Five Questions To Ask About The Consolidation Of Healthcare
Comcast recently announced it is merging with Time Warner, the 2nd largest cable company in the US. Together, this deal nets Comcast an estimated 57 percent of the cable subscriber marketplace and heralds a new oligarchy in US media and entertainment. It’s big news for Comcast, but many aren’t as excited.
Because both Comcast and Time Warner have been consistently rated the worst providers of customer service in the cable industry. Now as they grow their consumer base and build unprecedented influence in their field, the concerns are mounting. When choices are limited and quality is poor, what recourse do consumers have to demand more of their providers? And what will drive quality, cost containment, and new product development in a market vacuum where the experience of the consumer is at the periphery of the business? The risk is that, with little competition, consumers may be forced to choose between service and no service and the cost of services and breadth of services provided will be divorced from consumer demand.
No service isn’t such a problem when you are talking about cable. But did you know the same thing is happening with your healthcare?
Since 2009, there has been a surge in the number of hospital mergers and acquisitions. The name of the game is market share and across the country, hospitals, clinics, and in some cases even insurance plans and pharmacies, are combining forces to form large conglomerates that will control where, how, and at what price you receive your healthcare. This is being touted as the future of medicine, an organized system where regional populations receive coordinated care. The question is, will the consolidation of healthcare networks create a vacuum where patients’ choices are constrained within a narrowing marketplace? To answer that question, you need to know a bit of the back story.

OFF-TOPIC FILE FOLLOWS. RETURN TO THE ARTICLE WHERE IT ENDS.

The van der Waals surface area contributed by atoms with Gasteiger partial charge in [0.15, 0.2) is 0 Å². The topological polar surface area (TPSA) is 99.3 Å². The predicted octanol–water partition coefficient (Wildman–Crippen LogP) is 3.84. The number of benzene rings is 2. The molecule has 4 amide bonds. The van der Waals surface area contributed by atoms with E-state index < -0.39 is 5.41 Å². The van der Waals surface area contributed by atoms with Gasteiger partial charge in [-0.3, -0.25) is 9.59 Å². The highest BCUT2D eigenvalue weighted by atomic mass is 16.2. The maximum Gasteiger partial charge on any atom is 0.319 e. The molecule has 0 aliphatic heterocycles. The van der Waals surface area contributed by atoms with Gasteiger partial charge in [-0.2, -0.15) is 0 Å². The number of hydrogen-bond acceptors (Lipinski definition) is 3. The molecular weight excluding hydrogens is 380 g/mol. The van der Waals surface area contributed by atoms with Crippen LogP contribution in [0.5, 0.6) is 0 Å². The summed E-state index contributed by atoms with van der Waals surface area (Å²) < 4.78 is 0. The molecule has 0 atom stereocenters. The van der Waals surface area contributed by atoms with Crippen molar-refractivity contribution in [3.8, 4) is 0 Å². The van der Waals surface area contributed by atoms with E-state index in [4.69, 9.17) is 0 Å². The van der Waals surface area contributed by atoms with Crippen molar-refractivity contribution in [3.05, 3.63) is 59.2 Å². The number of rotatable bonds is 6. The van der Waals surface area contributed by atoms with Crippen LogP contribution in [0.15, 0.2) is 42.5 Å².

Basically, the Affordable Care Act changes how we pay for (read: how profits are made off of) your healthcare and hospitals are realigning their relationships with each other and their referring clinics, to vie for your healthcare dollars. Now, instead of receiving care from independent physician practices and hospitals that contract with local doctors, most Americans will be placed into regional systems where the local physician practice not only works with the hospital, but is in many cases, owned by the hospital. Combined, the hospital and clinic will be given a lump sum of money to be accountable for your care (hence the name “accountable care organizations“). This new payment structure incentivizes collaboration between hospitals and clinics, distributes the costs of managing health and preventing disease across the system, and encourages the appropriate and thoughtful use of limited healthcare resources.
But despite these obvious advantages, there are some important things to consider as we enter this new oligarchical era in medicine:
1. While it may not be a problem if the hospital that owns your local clinic is down the street, what if it is in another town entirely, and like many working class families, you don’t have the resources to get there? Does regionalizing care create geographic barriers to access?
2. What if the hospital that buys your clinic charges higher prices? What recourse will patients have to ensure their care is affordable when clinics choose sides and the local options for providers dwindle? If this happens, will more patients opt for “no service” because they simply cannot afford the cost of care?